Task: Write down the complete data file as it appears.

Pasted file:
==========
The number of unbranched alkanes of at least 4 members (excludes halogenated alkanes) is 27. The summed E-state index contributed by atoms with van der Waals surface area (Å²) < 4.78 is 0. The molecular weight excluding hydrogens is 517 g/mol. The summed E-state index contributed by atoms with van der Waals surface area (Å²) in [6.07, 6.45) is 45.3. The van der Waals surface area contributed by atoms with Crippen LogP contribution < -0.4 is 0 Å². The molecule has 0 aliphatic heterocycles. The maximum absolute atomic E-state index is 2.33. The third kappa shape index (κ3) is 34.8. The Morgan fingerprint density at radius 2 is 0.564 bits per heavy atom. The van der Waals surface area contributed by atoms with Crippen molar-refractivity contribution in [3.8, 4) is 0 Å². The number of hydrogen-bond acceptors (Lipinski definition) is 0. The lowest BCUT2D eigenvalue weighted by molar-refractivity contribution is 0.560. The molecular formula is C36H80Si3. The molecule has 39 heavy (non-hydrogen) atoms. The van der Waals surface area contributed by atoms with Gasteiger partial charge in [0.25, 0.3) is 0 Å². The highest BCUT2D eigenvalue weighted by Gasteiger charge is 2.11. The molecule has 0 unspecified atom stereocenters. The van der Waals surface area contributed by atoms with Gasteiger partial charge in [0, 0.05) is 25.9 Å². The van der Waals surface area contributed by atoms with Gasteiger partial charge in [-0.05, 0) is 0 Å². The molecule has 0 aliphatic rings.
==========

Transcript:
The number of unbranched alkanes of at least 4 members (excludes halogenated alkanes) is 27. The summed E-state index contributed by atoms with van der Waals surface area (Å²) < 4.78 is 0. The molecular weight excluding hydrogens is 517 g/mol. The summed E-state index contributed by atoms with van der Waals surface area (Å²) in [6.07, 6.45) is 45.3. The van der Waals surface area contributed by atoms with Crippen LogP contribution < -0.4 is 0 Å². The molecule has 0 aliphatic heterocycles. The maximum absolute atomic E-state index is 2.33. The third kappa shape index (κ3) is 34.8. The Morgan fingerprint density at radius 2 is 0.564 bits per heavy atom. The van der Waals surface area contributed by atoms with Crippen molar-refractivity contribution in [3.8, 4) is 0 Å². The number of hydrogen-bond acceptors (Lipinski definition) is 0. The lowest BCUT2D eigenvalue weighted by molar-refractivity contribution is 0.560. The molecular formula is C36H80Si3. The molecule has 39 heavy (non-hydrogen) atoms. The van der Waals surface area contributed by atoms with Gasteiger partial charge in [0.25, 0.3) is 0 Å². The highest BCUT2D eigenvalue weighted by Gasteiger charge is 2.11. The molecule has 0 unspecified atom stereocenters. The van der Waals surface area contributed by atoms with Gasteiger partial charge in [0, 0.05) is 25.9 Å². The van der Waals surface area contributed by atoms with Gasteiger partial charge in [-0.05, 0) is 0 Å². The molecule has 0 aliphatic rings.